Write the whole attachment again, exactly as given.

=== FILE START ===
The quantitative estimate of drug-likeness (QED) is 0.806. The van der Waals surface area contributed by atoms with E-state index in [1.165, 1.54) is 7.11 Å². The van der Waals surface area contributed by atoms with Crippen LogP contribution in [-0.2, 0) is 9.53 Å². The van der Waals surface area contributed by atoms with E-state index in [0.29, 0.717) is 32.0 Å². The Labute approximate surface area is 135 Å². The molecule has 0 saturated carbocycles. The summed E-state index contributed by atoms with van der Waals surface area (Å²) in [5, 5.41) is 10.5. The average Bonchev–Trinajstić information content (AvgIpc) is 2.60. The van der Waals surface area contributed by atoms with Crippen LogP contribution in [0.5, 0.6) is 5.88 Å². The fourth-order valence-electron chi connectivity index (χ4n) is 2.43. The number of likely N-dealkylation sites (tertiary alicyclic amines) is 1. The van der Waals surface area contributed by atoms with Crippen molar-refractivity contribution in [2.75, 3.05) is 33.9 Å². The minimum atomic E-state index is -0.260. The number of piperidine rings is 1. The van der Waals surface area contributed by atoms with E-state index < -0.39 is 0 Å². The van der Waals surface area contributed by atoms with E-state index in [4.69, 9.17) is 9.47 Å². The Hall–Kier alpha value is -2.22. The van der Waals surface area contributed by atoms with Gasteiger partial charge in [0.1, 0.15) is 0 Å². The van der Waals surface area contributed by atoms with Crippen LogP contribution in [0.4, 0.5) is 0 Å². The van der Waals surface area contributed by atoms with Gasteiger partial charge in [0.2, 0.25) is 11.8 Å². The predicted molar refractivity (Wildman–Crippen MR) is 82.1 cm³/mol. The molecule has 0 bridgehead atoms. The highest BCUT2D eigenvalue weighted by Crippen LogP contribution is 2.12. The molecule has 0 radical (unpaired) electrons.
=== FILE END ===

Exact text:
The quantitative estimate of drug-likeness (QED) is 0.806. The van der Waals surface area contributed by atoms with E-state index in [1.165, 1.54) is 7.11 Å². The van der Waals surface area contributed by atoms with Crippen LogP contribution in [-0.2, 0) is 9.53 Å². The van der Waals surface area contributed by atoms with E-state index in [0.29, 0.717) is 32.0 Å². The Labute approximate surface area is 135 Å². The molecule has 0 saturated carbocycles. The summed E-state index contributed by atoms with van der Waals surface area (Å²) in [5, 5.41) is 10.5. The average Bonchev–Trinajstić information content (AvgIpc) is 2.60. The van der Waals surface area contributed by atoms with Crippen LogP contribution in [0.5, 0.6) is 5.88 Å². The fourth-order valence-electron chi connectivity index (χ4n) is 2.43. The number of likely N-dealkylation sites (tertiary alicyclic amines) is 1. The van der Waals surface area contributed by atoms with Crippen molar-refractivity contribution in [2.75, 3.05) is 33.9 Å². The minimum atomic E-state index is -0.260. The number of piperidine rings is 1. The van der Waals surface area contributed by atoms with E-state index < -0.39 is 0 Å². The van der Waals surface area contributed by atoms with E-state index in [4.69, 9.17) is 9.47 Å². The Hall–Kier alpha value is -2.22. The van der Waals surface area contributed by atoms with Gasteiger partial charge in [0.1, 0.15) is 0 Å². The van der Waals surface area contributed by atoms with Crippen LogP contribution in [0.4, 0.5) is 0 Å². The van der Waals surface area contributed by atoms with Gasteiger partial charge in [0.2, 0.25) is 11.8 Å². The predicted molar refractivity (Wildman–Crippen MR) is 82.1 cm³/mol. The molecule has 0 bridgehead atoms. The highest BCUT2D eigenvalue weighted by Crippen LogP contribution is 2.12. The molecule has 0 radical (unpaired) electrons.